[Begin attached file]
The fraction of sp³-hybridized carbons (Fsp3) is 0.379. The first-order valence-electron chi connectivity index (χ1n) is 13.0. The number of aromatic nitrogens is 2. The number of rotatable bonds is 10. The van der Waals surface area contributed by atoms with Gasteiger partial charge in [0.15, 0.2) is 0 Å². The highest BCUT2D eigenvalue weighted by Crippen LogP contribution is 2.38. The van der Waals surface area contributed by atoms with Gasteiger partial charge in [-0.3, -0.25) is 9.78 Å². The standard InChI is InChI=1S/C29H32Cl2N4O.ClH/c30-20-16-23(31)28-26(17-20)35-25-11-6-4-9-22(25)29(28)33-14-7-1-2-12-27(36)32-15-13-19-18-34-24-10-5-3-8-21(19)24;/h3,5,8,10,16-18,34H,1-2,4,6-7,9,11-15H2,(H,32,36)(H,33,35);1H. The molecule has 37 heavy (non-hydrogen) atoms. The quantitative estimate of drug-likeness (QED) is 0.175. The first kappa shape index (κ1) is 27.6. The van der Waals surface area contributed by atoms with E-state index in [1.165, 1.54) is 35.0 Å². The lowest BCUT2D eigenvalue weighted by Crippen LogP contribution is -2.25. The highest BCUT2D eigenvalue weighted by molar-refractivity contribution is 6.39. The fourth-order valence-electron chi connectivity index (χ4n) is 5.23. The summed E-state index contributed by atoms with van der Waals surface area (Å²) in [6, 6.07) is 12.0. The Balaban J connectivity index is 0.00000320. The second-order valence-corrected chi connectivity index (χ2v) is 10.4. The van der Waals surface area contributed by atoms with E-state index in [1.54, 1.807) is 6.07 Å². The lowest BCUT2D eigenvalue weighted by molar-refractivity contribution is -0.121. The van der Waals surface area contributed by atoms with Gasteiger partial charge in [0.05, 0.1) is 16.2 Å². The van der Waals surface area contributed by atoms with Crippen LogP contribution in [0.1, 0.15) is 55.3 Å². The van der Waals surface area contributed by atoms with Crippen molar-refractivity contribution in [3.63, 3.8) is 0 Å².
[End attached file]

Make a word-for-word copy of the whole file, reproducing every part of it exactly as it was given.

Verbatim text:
The fraction of sp³-hybridized carbons (Fsp3) is 0.379. The first-order valence-electron chi connectivity index (χ1n) is 13.0. The number of aromatic nitrogens is 2. The number of rotatable bonds is 10. The van der Waals surface area contributed by atoms with Gasteiger partial charge in [0.15, 0.2) is 0 Å². The highest BCUT2D eigenvalue weighted by Crippen LogP contribution is 2.38. The van der Waals surface area contributed by atoms with Gasteiger partial charge in [-0.3, -0.25) is 9.78 Å². The standard InChI is InChI=1S/C29H32Cl2N4O.ClH/c30-20-16-23(31)28-26(17-20)35-25-11-6-4-9-22(25)29(28)33-14-7-1-2-12-27(36)32-15-13-19-18-34-24-10-5-3-8-21(19)24;/h3,5,8,10,16-18,34H,1-2,4,6-7,9,11-15H2,(H,32,36)(H,33,35);1H. The molecule has 37 heavy (non-hydrogen) atoms. The quantitative estimate of drug-likeness (QED) is 0.175. The first kappa shape index (κ1) is 27.6. The van der Waals surface area contributed by atoms with E-state index in [1.165, 1.54) is 35.0 Å². The lowest BCUT2D eigenvalue weighted by Crippen LogP contribution is -2.25. The highest BCUT2D eigenvalue weighted by molar-refractivity contribution is 6.39. The fourth-order valence-electron chi connectivity index (χ4n) is 5.23. The summed E-state index contributed by atoms with van der Waals surface area (Å²) in [6, 6.07) is 12.0. The Balaban J connectivity index is 0.00000320. The second-order valence-corrected chi connectivity index (χ2v) is 10.4. The van der Waals surface area contributed by atoms with E-state index in [1.54, 1.807) is 6.07 Å². The lowest BCUT2D eigenvalue weighted by molar-refractivity contribution is -0.121. The van der Waals surface area contributed by atoms with Gasteiger partial charge in [0.05, 0.1) is 16.2 Å². The van der Waals surface area contributed by atoms with Crippen LogP contribution in [0.1, 0.15) is 55.3 Å². The van der Waals surface area contributed by atoms with Crippen molar-refractivity contribution in [3.63, 3.8) is 0 Å².